Reading this post gave me an "aha" about one of the potential challenges of designing instruction around student passions.  The author's first suggestion addresses my primary concern when encouraging teachers to let student interests and ideas drive the direction of instruction - meeting standards. Her suggestion is ridiculously simple. She advocates sharing the standards with students up front. Many project-based learning resources guide teachers in selecting/creating projects to to address standards without directing teachers to make the standards explicit for students. Educators have to resist the false assumption that structure and direction exclude creativity and innovation. We must be reflective and intentional as we approach instructional design to create opportunities for student passions to flourish as standards are met.

Wednesday, August 12, 2015

Less is More

My staff will return to work in one week. This fact is 85% exciting, and 15% anxiety-producing. Even after 20+ years in the field, the first day of school still thrills me. I think it's the idea of so much potential that makes the first day of school magical, no matter how many of them I've experienced as a student, teacher, or administrator. As a principal, I get two first days - one with the staff, and one with the students.
I've been thinking a lot about the first day for staff this year. This summer has been a time of great reflection for me, and I have many ideas for fostering a culture of collaboration.  I want to open by modeling for my staff what I'd like to see them do for students. As I reflect on how to give staff control over their learning, I find myself wanting to keep the agenda minimal and flexible. What a relief to read this post and know that others are backing away from packed agendas of highly structured activities. I want my team to leave at the end of the first day with brimming with ideas from their peers, enthusiasm for future collaboration, and anxious to return on Day Two for more!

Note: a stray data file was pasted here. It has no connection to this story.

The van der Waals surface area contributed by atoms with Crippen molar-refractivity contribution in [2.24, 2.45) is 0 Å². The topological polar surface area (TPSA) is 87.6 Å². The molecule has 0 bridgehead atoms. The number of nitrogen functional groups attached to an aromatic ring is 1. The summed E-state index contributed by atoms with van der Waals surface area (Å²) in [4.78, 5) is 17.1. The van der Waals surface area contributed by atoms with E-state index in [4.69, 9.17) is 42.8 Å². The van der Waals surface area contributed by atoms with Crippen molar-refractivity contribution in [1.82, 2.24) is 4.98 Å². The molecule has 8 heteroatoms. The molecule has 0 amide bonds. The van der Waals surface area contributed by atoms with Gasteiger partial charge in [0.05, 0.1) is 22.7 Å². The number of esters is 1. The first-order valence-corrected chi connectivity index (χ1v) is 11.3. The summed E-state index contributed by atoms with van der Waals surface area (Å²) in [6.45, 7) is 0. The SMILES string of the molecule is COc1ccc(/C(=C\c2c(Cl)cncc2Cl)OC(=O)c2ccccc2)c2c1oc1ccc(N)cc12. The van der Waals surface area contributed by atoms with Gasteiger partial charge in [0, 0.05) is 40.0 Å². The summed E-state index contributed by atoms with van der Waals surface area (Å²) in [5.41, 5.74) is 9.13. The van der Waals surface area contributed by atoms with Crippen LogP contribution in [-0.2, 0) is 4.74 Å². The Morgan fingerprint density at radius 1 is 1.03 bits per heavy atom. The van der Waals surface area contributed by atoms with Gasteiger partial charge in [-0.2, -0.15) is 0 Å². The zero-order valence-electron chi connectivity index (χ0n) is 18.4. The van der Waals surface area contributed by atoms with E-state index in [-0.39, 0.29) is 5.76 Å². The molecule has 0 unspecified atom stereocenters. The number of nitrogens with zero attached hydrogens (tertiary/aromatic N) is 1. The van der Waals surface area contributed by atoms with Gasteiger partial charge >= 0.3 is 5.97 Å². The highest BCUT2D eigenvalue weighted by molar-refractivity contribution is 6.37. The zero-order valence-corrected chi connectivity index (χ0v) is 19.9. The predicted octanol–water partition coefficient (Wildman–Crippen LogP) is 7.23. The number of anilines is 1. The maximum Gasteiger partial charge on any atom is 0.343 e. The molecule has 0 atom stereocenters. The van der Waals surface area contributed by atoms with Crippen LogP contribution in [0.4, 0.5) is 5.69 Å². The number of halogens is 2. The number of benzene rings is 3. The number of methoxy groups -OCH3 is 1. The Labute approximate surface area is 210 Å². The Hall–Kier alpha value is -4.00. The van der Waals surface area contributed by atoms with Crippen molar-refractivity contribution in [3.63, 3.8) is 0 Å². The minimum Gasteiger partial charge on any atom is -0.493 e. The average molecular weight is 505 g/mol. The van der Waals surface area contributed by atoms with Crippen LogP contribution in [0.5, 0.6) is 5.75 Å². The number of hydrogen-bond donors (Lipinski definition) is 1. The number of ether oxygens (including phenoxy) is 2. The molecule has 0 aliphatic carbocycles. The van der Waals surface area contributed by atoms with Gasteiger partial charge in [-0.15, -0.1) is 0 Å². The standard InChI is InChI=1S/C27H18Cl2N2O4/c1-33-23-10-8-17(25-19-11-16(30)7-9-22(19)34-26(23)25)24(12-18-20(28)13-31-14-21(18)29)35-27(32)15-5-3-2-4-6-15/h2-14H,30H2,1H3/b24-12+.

Tuesday, August 11, 2015

Mindfulness in the Schoolhouse

One activity I enjoy outside of school is Bikram Yoga, a series of 26 postures and two breathing exercises ideally practiced in a 104-degree room at 40% humidity. I find it to be relaxing, challenging, and a great opportunity to practice focusing my mind. The teachers encourage us to be "present" in the room, which sounds simple, but is extremely difficult, as I, like many people, live in a perpetual state of multitasking. Spending 90 minutes thinking only about my breath and my movement is an act of supreme discipline, as well as a gift.